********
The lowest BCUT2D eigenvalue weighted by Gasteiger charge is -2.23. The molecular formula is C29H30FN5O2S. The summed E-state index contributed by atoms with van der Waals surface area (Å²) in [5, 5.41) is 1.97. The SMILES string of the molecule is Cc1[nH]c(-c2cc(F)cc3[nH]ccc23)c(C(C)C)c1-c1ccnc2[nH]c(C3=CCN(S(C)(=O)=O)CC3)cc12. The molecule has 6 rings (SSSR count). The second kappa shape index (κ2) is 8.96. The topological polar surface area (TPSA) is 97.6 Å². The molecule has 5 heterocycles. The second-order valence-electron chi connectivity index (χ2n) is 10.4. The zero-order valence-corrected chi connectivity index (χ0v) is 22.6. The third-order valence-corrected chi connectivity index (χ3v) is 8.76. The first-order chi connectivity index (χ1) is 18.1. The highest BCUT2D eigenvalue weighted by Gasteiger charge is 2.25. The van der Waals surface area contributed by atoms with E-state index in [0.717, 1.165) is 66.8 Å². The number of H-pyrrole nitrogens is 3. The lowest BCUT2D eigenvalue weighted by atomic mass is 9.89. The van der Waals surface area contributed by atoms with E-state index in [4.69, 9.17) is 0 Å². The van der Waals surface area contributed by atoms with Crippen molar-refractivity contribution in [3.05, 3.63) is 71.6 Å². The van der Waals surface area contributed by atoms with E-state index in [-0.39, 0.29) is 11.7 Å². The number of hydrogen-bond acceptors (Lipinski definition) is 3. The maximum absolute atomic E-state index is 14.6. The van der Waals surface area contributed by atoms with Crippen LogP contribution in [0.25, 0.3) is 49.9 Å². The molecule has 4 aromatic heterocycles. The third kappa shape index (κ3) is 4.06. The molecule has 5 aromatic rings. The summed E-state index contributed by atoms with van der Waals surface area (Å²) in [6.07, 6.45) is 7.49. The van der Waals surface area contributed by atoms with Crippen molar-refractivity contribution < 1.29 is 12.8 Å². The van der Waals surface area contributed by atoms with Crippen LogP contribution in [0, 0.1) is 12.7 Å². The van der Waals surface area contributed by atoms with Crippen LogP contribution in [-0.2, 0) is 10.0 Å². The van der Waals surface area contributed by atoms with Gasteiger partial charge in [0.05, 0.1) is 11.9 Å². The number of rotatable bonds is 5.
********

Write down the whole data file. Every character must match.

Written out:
The lowest BCUT2D eigenvalue weighted by Gasteiger charge is -2.23. The molecular formula is C29H30FN5O2S. The summed E-state index contributed by atoms with van der Waals surface area (Å²) in [5, 5.41) is 1.97. The SMILES string of the molecule is Cc1[nH]c(-c2cc(F)cc3[nH]ccc23)c(C(C)C)c1-c1ccnc2[nH]c(C3=CCN(S(C)(=O)=O)CC3)cc12. The molecule has 6 rings (SSSR count). The second kappa shape index (κ2) is 8.96. The topological polar surface area (TPSA) is 97.6 Å². The molecule has 5 heterocycles. The second-order valence-electron chi connectivity index (χ2n) is 10.4. The zero-order valence-corrected chi connectivity index (χ0v) is 22.6. The third-order valence-corrected chi connectivity index (χ3v) is 8.76. The first-order chi connectivity index (χ1) is 18.1. The highest BCUT2D eigenvalue weighted by Gasteiger charge is 2.25. The van der Waals surface area contributed by atoms with E-state index in [0.717, 1.165) is 66.8 Å². The number of H-pyrrole nitrogens is 3. The lowest BCUT2D eigenvalue weighted by atomic mass is 9.89. The van der Waals surface area contributed by atoms with E-state index in [4.69, 9.17) is 0 Å². The van der Waals surface area contributed by atoms with Crippen molar-refractivity contribution in [3.05, 3.63) is 71.6 Å². The van der Waals surface area contributed by atoms with E-state index in [-0.39, 0.29) is 11.7 Å². The number of hydrogen-bond acceptors (Lipinski definition) is 3. The maximum absolute atomic E-state index is 14.6. The van der Waals surface area contributed by atoms with Crippen LogP contribution in [0.25, 0.3) is 49.9 Å². The molecule has 4 aromatic heterocycles. The third kappa shape index (κ3) is 4.06. The molecule has 5 aromatic rings. The summed E-state index contributed by atoms with van der Waals surface area (Å²) in [6.07, 6.45) is 7.49. The van der Waals surface area contributed by atoms with Crippen molar-refractivity contribution < 1.29 is 12.8 Å². The van der Waals surface area contributed by atoms with Crippen LogP contribution in [0, 0.1) is 12.7 Å². The van der Waals surface area contributed by atoms with Crippen LogP contribution in [-0.2, 0) is 10.0 Å². The van der Waals surface area contributed by atoms with Gasteiger partial charge in [0.05, 0.1) is 11.9 Å². The number of rotatable bonds is 5.